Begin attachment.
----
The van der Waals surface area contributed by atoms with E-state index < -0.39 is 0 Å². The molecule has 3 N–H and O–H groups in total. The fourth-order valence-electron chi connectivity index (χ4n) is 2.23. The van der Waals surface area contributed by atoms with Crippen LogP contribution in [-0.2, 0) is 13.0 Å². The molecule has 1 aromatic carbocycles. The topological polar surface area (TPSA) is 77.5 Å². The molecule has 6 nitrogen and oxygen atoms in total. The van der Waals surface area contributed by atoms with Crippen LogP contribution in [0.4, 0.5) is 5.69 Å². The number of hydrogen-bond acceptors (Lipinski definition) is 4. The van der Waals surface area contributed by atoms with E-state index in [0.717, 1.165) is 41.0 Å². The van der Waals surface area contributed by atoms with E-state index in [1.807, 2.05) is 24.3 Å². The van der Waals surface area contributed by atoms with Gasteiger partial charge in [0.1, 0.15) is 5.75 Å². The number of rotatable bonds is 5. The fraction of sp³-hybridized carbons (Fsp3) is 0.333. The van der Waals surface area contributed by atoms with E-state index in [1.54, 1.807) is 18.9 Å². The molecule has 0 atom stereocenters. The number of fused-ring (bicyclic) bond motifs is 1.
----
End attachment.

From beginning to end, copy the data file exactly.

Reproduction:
The van der Waals surface area contributed by atoms with E-state index < -0.39 is 0 Å². The molecule has 3 N–H and O–H groups in total. The fourth-order valence-electron chi connectivity index (χ4n) is 2.23. The van der Waals surface area contributed by atoms with Crippen LogP contribution in [-0.2, 0) is 13.0 Å². The molecule has 1 aromatic carbocycles. The topological polar surface area (TPSA) is 77.5 Å². The molecule has 6 nitrogen and oxygen atoms in total. The van der Waals surface area contributed by atoms with Crippen LogP contribution in [0.4, 0.5) is 5.69 Å². The number of hydrogen-bond acceptors (Lipinski definition) is 4. The van der Waals surface area contributed by atoms with E-state index in [0.717, 1.165) is 41.0 Å². The van der Waals surface area contributed by atoms with E-state index in [1.807, 2.05) is 24.3 Å². The van der Waals surface area contributed by atoms with Gasteiger partial charge in [0.1, 0.15) is 5.75 Å². The number of rotatable bonds is 5. The fraction of sp³-hybridized carbons (Fsp3) is 0.333. The van der Waals surface area contributed by atoms with E-state index in [1.54, 1.807) is 18.9 Å². The molecule has 0 atom stereocenters. The number of fused-ring (bicyclic) bond motifs is 1.